An Evening With Dame Joan Collins

An Evening With Dame Joan Collins
Dubai Opera December 12th 2017

Monday, August 14, 2017

PRESS UPDATE : NEW YORK SOCIAL DIARY .. AUGUST 14TH 2017 ..



THIS ‘N That:
By Liz Smith & Dennis Ferrara



... ”AH, yes, the sterling Krystle!”  In almost every episode of TV’s epic eye-shadow and shoulder-pad saga, “Dynasty,” Joan Collins, as Alexis Carrington Colby, etc, would make some sort of wisecrack, playing on the name of her nemesis, Linda Evans (aka Krystle Jennings Carrington).

"OH, here, Blake, let me give you a hand with that.  We can bury her near lily pond."    
Those were the good old days when “Dynasty” ruled on Wednesday nights and much of America — and the world — would come to halt for “dinner and Dynasty.”  (This sounded even better in Britain, where it was pronounced “dinner and Dinasty.”)   

Well, if you’ve a hankering for the over-stuffed 1980’s exemplified in “Dynasty,” be aware that CBS Home Entertainment and Paramount Home Video are releasing “Dynasty: The Complete Series” on October 10th.  All nine seasons, 57 discs, 220 episodes. 

Sure, the final three or four seasons lost steam — thanks in part to ABC launching the almost-equally-delicious (if unsuccessful) “The Colbys” off of “Dynasty’s”Nolan Miller-clad back.  Still, there was always fun to be had.Joan Collins, in particular, managed to the end to make her mantra to John Forsythe — “I hate you Blake, and I’ll make you suffer no matter what!” — sound like she meant it.

The first four seasons, in particular, are high art in high camp with everybody either over or under acting hilariously.

Remember the eternally sullen Pamela Sue Martin as Fallon? Or the relentlessly slutty Sammy Jo, played with snarly abandon by Heather Locklear?
Pamela Sue Martin as Fallon.
Heather Locklear as Sammy Jo.
And of course, Diahann Carroll as Dominique Deveraux, “the first black bitch on television!” as Miss Carroll herself joyfully proclaimed.  (In the first scene between Dominque and Alexis, Miss Deveraux shudders at Alexis’ offered goodies — the champagne “is burned ... obviously frozen in the bottle at some point.”  And the caviar?  “This is Ossetra, and I prefer Petrossian Beluga.”  No surprise that a few more episodes in they’d be slapping each other around.)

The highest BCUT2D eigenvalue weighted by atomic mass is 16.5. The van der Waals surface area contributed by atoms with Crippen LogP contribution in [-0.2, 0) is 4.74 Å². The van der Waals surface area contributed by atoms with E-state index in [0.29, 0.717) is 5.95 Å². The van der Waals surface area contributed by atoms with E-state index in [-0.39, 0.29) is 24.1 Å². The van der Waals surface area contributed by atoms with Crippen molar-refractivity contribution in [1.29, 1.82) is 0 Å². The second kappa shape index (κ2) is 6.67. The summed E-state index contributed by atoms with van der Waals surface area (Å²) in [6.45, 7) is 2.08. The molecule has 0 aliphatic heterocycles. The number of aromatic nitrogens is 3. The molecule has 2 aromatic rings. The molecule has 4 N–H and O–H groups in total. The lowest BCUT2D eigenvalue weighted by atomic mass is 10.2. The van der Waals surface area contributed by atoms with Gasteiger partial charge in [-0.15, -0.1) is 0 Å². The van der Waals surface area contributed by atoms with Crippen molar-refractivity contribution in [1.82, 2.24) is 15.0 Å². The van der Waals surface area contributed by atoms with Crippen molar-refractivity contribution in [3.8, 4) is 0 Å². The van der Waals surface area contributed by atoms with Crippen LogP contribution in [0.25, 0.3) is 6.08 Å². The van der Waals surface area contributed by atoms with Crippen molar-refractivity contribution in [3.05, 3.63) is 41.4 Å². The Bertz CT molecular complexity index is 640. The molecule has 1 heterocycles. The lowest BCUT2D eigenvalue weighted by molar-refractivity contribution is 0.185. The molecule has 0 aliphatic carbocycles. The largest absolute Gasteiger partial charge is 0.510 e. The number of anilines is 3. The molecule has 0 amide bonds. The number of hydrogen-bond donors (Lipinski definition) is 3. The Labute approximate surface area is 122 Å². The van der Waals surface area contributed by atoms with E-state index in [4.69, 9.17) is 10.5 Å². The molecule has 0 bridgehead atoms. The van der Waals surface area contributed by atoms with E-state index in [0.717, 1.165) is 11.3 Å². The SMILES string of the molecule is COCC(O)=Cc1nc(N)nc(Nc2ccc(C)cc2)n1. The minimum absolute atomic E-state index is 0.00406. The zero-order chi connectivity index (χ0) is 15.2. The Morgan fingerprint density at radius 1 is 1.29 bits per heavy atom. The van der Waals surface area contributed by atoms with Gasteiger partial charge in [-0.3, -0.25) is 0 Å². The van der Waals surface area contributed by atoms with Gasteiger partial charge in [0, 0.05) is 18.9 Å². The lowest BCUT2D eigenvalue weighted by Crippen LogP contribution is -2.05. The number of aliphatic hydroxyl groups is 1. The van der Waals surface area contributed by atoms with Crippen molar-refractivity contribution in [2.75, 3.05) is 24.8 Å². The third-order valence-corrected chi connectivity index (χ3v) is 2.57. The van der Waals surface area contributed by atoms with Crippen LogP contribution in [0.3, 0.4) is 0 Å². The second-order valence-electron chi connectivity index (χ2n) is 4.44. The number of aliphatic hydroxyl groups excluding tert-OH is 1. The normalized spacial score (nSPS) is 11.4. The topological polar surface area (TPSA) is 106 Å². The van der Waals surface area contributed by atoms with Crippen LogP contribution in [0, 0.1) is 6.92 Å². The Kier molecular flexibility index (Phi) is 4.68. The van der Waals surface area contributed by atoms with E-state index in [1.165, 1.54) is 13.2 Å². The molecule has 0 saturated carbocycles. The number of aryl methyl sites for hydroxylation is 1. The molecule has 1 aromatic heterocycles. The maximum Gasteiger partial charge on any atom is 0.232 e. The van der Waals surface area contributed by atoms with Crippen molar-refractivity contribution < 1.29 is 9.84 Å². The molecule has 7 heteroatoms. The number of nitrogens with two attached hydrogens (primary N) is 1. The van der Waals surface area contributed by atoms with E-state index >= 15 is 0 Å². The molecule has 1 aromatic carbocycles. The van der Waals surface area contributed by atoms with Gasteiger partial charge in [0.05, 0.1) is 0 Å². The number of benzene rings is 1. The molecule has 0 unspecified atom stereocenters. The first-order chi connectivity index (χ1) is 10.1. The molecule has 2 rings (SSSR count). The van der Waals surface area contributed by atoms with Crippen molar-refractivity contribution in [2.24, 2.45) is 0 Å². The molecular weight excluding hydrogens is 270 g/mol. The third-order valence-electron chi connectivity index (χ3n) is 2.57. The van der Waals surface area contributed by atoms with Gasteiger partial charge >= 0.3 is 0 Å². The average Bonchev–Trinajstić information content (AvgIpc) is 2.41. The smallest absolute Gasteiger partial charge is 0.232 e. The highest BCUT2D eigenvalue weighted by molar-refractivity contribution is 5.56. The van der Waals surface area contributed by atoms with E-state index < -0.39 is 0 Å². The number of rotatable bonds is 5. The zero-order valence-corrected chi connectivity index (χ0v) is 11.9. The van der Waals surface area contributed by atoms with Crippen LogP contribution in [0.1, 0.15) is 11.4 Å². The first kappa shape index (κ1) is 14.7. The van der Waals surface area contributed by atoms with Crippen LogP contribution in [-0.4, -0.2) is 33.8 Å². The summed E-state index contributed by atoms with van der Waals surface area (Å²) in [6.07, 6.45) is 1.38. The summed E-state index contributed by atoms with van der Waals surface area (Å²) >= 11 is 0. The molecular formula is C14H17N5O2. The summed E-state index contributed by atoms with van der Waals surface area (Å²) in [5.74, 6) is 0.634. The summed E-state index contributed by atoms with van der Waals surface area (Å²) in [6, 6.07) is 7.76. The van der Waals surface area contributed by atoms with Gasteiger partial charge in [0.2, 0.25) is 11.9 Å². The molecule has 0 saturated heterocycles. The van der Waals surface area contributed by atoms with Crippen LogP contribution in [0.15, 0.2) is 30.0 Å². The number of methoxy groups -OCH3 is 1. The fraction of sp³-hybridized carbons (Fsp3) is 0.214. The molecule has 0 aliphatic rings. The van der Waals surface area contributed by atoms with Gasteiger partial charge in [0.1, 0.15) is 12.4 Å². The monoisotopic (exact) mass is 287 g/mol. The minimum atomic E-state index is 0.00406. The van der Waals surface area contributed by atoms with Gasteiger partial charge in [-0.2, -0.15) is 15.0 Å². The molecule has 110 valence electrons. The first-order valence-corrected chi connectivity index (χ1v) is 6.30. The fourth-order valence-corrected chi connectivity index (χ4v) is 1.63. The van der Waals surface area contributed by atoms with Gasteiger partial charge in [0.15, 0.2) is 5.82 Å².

Diahann Carroll as Dominique Deveraux.
Sure there were men — Forsythe, John James, Al Corley and Jack Coleman as the often-gay-but-sometimes-not Steven Carrington. (Corley left after the first season, so the producers put the character in a fiery oil rig accident that returned him home, still very handsome and blonde, but looking entirely different in the person of Mr. Coleman.  Back in those days, accidents didn’t disfigure, one just came back in an altered state of attractiveness.) And of course, there were all of Alexis’s lovers and husbands. 
Jack Coleman as Steven Carrington.
But the guys were just around as occasional eye candy and a respite from the phantasmagorical collection of silks, satins, beading and dead animals that were thrown at the ladies.  (Especially Joan Collins, who bloomed under the excess — Collins never met a giant lynx collar, a turban, a Medusa-like wiggy wig or a carton of double-thick false eyelashes she could not wrestle to the floor and dominate, through sheer force of personality.) 

I’m putting my order in now.  I couldn’t possibly wait until October!

They say April is the cruelest month. Perhaps. But August is turning into the scariest.  I need distraction.

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